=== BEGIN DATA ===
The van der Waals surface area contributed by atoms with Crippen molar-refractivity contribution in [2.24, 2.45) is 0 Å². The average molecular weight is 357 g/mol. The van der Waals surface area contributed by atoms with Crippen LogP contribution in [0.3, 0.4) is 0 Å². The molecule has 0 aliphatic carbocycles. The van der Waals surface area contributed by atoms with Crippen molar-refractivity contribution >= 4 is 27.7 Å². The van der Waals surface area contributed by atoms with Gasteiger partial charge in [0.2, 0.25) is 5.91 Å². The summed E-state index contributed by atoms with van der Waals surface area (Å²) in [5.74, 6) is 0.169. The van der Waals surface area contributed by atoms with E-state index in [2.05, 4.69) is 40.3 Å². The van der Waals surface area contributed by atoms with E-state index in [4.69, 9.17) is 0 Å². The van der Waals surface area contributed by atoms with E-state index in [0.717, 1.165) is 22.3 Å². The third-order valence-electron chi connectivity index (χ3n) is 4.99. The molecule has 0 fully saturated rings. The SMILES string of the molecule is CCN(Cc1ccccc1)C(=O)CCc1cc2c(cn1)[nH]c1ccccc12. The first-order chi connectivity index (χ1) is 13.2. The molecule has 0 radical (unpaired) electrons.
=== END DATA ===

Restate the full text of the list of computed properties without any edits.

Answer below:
The van der Waals surface area contributed by atoms with Crippen molar-refractivity contribution in [2.24, 2.45) is 0 Å². The average molecular weight is 357 g/mol. The van der Waals surface area contributed by atoms with Crippen LogP contribution in [0.3, 0.4) is 0 Å². The molecule has 0 aliphatic carbocycles. The van der Waals surface area contributed by atoms with Crippen molar-refractivity contribution >= 4 is 27.7 Å². The van der Waals surface area contributed by atoms with Gasteiger partial charge in [0.2, 0.25) is 5.91 Å². The summed E-state index contributed by atoms with van der Waals surface area (Å²) in [5.74, 6) is 0.169. The van der Waals surface area contributed by atoms with E-state index in [2.05, 4.69) is 40.3 Å². The van der Waals surface area contributed by atoms with E-state index in [4.69, 9.17) is 0 Å². The van der Waals surface area contributed by atoms with E-state index in [0.717, 1.165) is 22.3 Å². The third-order valence-electron chi connectivity index (χ3n) is 4.99. The molecule has 0 fully saturated rings. The SMILES string of the molecule is CCN(Cc1ccccc1)C(=O)CCc1cc2c(cn1)[nH]c1ccccc12. The first-order chi connectivity index (χ1) is 13.2. The molecule has 0 radical (unpaired) electrons.